A Visual and Sonic Experiment
, 13 Aug 2013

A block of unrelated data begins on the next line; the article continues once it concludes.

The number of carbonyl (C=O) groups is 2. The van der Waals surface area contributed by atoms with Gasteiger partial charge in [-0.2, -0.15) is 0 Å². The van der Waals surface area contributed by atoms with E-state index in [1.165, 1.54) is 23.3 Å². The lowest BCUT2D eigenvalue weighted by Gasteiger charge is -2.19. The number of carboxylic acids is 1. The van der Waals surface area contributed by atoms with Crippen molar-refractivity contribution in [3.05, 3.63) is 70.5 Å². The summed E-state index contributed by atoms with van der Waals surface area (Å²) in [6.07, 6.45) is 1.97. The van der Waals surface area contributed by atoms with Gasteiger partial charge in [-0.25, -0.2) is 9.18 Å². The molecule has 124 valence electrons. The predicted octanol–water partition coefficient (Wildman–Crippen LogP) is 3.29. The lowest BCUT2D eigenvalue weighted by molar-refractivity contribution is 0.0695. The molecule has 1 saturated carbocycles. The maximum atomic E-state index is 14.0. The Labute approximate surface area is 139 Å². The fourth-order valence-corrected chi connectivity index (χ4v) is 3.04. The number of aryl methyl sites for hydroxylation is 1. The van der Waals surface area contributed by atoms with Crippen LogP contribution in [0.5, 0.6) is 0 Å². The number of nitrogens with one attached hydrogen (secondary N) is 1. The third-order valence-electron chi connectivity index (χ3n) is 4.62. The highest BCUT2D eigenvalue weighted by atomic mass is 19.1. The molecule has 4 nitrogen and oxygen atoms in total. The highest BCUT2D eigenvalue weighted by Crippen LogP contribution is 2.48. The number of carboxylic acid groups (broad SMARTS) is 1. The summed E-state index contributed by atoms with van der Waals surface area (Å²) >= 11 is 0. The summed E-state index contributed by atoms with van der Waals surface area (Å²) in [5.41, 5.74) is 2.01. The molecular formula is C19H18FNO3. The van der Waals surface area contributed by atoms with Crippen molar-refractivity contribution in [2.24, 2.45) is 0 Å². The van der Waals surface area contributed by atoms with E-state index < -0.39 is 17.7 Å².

Herostratus was an arsonist who in 356 BC sought fame by burning down a temple in Ancient Greece. He was executed, but as a further punishment it was decreed that anyone who mentioned his act would themselves be killed; despite this the event was recorded in The Hellenics and so his name lives on and is linked with anyone who commits a crime in order to achieve notoriety. Max, played by Michael Gothard is bored with life and wishes to die, so he visits an advertising agency who agree to broadcast his suicide on live TV; problems occur when he starts to lose his nerve and a battle ensues between rebellious youth and the establishment. Max desires posthumous fame, but does he have the will to carry out the act? When I first hired the movie I thought it was simply a satire on advertising but it is so much more than that. It is filled with visual and sonic experimentation, which at times is much more interesting than the plot itself; so much so that we had to keep stopping the DVD to discuss what we had just seen and heard. Scenes of war and violence are juxtaposed alongside footage that includes for example Allen Ginsbergs recital of Howl at the Royal Albert Hall. Other refreshing techniques are when characters talk over each other, in a way that contrasts with the stilted dialogue found in most standard films. As well as an inventive use of sound and editing the film is also very visually inspiring, particularly the walls of Maxs flat which are covered with images straight out of a dada, situationist or punk collage. It isnt a perfect film, and at times I found Max and the other characters, with their typically British cut-glass accents more than a little irritating; likewise it did reach a high pitch of melodrama which made it almost too much to bear by the end. At some points in the film I also felt that the battle between Max and the Advertising Executive Farson (Peter Stephens) held no relevance for me as if the boy simply needed to be broken down before he could be assimilated back into his rightful place in the arms of the establishment, although maybe this definition is way off of the mark and the final images of Max belie this idea anyway. Whatever the intricacies of the plot and its true meaning it needs to be removed from the shelf marked Art School Oddity and firmly placed on the shelf labelled National Treasure as being still relevant and of interest today.
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